A Comparison of Virtual Sensors for Combustion Parameter Prediction of Gas Engines Based on Knock Sensor Signals



WCX SAE World Congress Experience
Authors Abstract
Precise prediction of combustion parameters such as peak firing pressure (PFP) or crank angle of 50% burned mass fraction (MFB50) is essential for optimal engine control. These quantities are commonly determined from in-cylinder pressure sensor signals and are crucial to reach high efficiencies and low emissions. Highly accurate in-cylinder pressure sensors are only applied to test rig engines due to their high cost, limited durability and special installation conditions. Therefore, alternative approaches which employ virtual sensing based on signals from non-intrusive sensors retrieved from common knock sensors are of great interest. This paper presents a comprehensive comparison of selected approaches from literature, as well as adjusted or further developed methods to determine engine combustion parameters based on knock sensor signals. All methods are evaluated on three different engines and two different sensor positions. The investigated approaches include a convolutional neural network, extreme gradient boosting regression models, non-linear feature regression models, a partial differential equation, as well as one method based on the analysis of structure-borne sound to derive an appropriate correlation. For evaluation of these implemented methods, data was acquired from extensive measurements of two spark-ignited single-cylinder large gas engines and one dual fuel single cylinder large engine under different operating conditions. The results show that the data-driven approaches achieved a root mean squared error (RMSE) of under 5.69 bar for the PFP and a RMSE of under 0.53 ° crank angle (CA) for the MFB50 across all investigated datasets. One method from the literature was adapted for the present study by applying the continuous wavelet transform and extracting certain features from the time-frequency spectrum to establish a suitable correlation for the desired combustion parameters. By achieving RMSE values for PFP of under 5.45 bar and for MFB50 of under 1.12 ° CA over all processed datasets, this adapted, novel method demonstrated high potential for the underlying regression tasks.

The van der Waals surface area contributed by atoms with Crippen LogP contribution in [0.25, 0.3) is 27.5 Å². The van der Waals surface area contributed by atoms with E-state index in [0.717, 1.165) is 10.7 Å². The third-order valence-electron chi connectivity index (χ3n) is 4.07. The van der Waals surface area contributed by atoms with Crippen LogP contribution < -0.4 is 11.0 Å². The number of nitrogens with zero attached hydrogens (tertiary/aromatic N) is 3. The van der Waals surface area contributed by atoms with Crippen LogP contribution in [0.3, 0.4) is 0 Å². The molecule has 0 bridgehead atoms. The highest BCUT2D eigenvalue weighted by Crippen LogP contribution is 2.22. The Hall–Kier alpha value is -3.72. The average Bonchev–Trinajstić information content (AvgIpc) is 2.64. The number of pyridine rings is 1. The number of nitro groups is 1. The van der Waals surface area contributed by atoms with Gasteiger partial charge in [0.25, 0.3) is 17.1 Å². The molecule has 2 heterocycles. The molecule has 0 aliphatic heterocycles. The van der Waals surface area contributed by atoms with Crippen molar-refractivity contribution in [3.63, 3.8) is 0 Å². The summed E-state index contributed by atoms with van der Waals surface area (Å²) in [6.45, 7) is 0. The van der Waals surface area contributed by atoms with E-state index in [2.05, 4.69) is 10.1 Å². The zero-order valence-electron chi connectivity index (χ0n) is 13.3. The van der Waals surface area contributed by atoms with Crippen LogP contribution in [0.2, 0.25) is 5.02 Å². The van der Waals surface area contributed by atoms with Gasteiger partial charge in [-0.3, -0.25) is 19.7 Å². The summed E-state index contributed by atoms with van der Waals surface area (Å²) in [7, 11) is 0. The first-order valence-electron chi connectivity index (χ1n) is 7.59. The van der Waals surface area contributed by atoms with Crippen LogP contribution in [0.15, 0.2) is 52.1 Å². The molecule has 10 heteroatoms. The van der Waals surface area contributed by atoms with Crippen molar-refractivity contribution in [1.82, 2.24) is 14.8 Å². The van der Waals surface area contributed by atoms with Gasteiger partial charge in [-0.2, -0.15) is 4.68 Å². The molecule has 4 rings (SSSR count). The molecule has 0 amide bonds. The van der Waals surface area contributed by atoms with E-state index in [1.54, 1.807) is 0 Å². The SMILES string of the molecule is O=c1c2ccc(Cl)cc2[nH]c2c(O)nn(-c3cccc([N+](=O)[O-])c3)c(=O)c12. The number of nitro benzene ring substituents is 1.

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Kefalas, A., Ofner, A., Posch, S., Pirker, G. et al., "A Comparison of Virtual Sensors for Combustion Parameter Prediction of Gas Engines Based on Knock Sensor Signals," SAE Technical Paper 2023-01-0434, 2023, https://doi.org/10.4271/2023-01-0434.
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Apr 11, 2023
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Technical Paper